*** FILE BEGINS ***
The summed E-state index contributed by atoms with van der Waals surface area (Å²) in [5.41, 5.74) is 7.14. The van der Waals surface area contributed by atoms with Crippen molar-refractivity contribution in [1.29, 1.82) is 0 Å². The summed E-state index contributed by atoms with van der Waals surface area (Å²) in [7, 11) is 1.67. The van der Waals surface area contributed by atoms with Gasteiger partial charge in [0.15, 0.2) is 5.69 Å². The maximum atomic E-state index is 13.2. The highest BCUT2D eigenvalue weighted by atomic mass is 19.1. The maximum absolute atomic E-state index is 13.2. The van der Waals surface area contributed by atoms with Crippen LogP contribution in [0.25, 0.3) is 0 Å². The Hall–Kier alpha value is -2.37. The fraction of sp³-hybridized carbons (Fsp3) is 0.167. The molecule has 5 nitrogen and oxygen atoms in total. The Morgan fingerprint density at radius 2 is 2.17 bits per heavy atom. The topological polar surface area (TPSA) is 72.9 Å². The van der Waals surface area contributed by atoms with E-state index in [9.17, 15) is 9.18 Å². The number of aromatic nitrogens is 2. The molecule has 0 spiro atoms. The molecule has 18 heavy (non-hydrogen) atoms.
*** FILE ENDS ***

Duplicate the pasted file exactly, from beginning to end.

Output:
The summed E-state index contributed by atoms with van der Waals surface area (Å²) in [5.41, 5.74) is 7.14. The van der Waals surface area contributed by atoms with Crippen molar-refractivity contribution in [1.29, 1.82) is 0 Å². The summed E-state index contributed by atoms with van der Waals surface area (Å²) in [7, 11) is 1.67. The van der Waals surface area contributed by atoms with Gasteiger partial charge in [0.15, 0.2) is 5.69 Å². The maximum atomic E-state index is 13.2. The highest BCUT2D eigenvalue weighted by atomic mass is 19.1. The maximum absolute atomic E-state index is 13.2. The van der Waals surface area contributed by atoms with Crippen LogP contribution in [0.25, 0.3) is 0 Å². The Hall–Kier alpha value is -2.37. The fraction of sp³-hybridized carbons (Fsp3) is 0.167. The molecule has 5 nitrogen and oxygen atoms in total. The Morgan fingerprint density at radius 2 is 2.17 bits per heavy atom. The topological polar surface area (TPSA) is 72.9 Å². The van der Waals surface area contributed by atoms with E-state index in [9.17, 15) is 9.18 Å². The number of aromatic nitrogens is 2. The molecule has 0 spiro atoms. The molecule has 18 heavy (non-hydrogen) atoms.